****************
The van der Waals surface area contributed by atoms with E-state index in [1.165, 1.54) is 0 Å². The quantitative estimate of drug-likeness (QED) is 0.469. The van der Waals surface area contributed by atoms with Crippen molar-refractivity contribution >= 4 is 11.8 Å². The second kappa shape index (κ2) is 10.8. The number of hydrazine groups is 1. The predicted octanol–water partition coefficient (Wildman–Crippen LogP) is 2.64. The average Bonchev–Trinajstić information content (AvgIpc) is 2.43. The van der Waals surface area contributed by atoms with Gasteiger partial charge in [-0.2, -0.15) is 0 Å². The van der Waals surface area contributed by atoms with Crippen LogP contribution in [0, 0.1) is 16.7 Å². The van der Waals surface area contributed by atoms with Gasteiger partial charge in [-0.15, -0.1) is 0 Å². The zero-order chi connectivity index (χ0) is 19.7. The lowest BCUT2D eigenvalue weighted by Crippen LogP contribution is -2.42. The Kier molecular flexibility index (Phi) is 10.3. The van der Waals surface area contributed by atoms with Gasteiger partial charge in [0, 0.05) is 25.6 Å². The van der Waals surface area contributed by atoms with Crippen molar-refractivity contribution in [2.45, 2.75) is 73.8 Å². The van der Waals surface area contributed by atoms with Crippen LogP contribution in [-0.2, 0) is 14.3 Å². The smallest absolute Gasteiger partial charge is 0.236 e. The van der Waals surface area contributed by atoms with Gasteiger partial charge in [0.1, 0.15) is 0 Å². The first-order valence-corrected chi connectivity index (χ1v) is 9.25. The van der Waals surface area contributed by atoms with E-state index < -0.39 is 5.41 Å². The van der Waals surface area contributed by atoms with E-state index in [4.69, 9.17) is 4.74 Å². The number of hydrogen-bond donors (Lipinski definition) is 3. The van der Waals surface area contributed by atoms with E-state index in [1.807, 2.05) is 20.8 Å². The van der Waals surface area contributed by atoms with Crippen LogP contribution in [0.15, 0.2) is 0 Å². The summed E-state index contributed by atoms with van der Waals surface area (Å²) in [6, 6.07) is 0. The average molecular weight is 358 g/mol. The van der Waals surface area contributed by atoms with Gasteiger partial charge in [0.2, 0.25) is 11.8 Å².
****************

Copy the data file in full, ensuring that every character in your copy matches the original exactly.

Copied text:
The van der Waals surface area contributed by atoms with E-state index in [1.165, 1.54) is 0 Å². The quantitative estimate of drug-likeness (QED) is 0.469. The van der Waals surface area contributed by atoms with Crippen molar-refractivity contribution >= 4 is 11.8 Å². The second kappa shape index (κ2) is 10.8. The number of hydrazine groups is 1. The predicted octanol–water partition coefficient (Wildman–Crippen LogP) is 2.64. The average Bonchev–Trinajstić information content (AvgIpc) is 2.43. The van der Waals surface area contributed by atoms with Gasteiger partial charge in [-0.2, -0.15) is 0 Å². The van der Waals surface area contributed by atoms with Crippen LogP contribution in [0, 0.1) is 16.7 Å². The van der Waals surface area contributed by atoms with Gasteiger partial charge in [-0.15, -0.1) is 0 Å². The zero-order chi connectivity index (χ0) is 19.7. The lowest BCUT2D eigenvalue weighted by Crippen LogP contribution is -2.42. The Kier molecular flexibility index (Phi) is 10.3. The van der Waals surface area contributed by atoms with Gasteiger partial charge in [0, 0.05) is 25.6 Å². The van der Waals surface area contributed by atoms with Crippen molar-refractivity contribution in [2.45, 2.75) is 73.8 Å². The van der Waals surface area contributed by atoms with Crippen LogP contribution in [-0.2, 0) is 14.3 Å². The smallest absolute Gasteiger partial charge is 0.236 e. The van der Waals surface area contributed by atoms with Gasteiger partial charge in [0.1, 0.15) is 0 Å². The first-order valence-corrected chi connectivity index (χ1v) is 9.25. The van der Waals surface area contributed by atoms with E-state index < -0.39 is 5.41 Å². The van der Waals surface area contributed by atoms with E-state index in [4.69, 9.17) is 4.74 Å². The number of hydrogen-bond donors (Lipinski definition) is 3. The van der Waals surface area contributed by atoms with E-state index in [1.807, 2.05) is 20.8 Å². The van der Waals surface area contributed by atoms with Crippen LogP contribution in [0.15, 0.2) is 0 Å². The summed E-state index contributed by atoms with van der Waals surface area (Å²) in [6, 6.07) is 0. The average molecular weight is 358 g/mol. The van der Waals surface area contributed by atoms with Gasteiger partial charge in [0.2, 0.25) is 11.8 Å².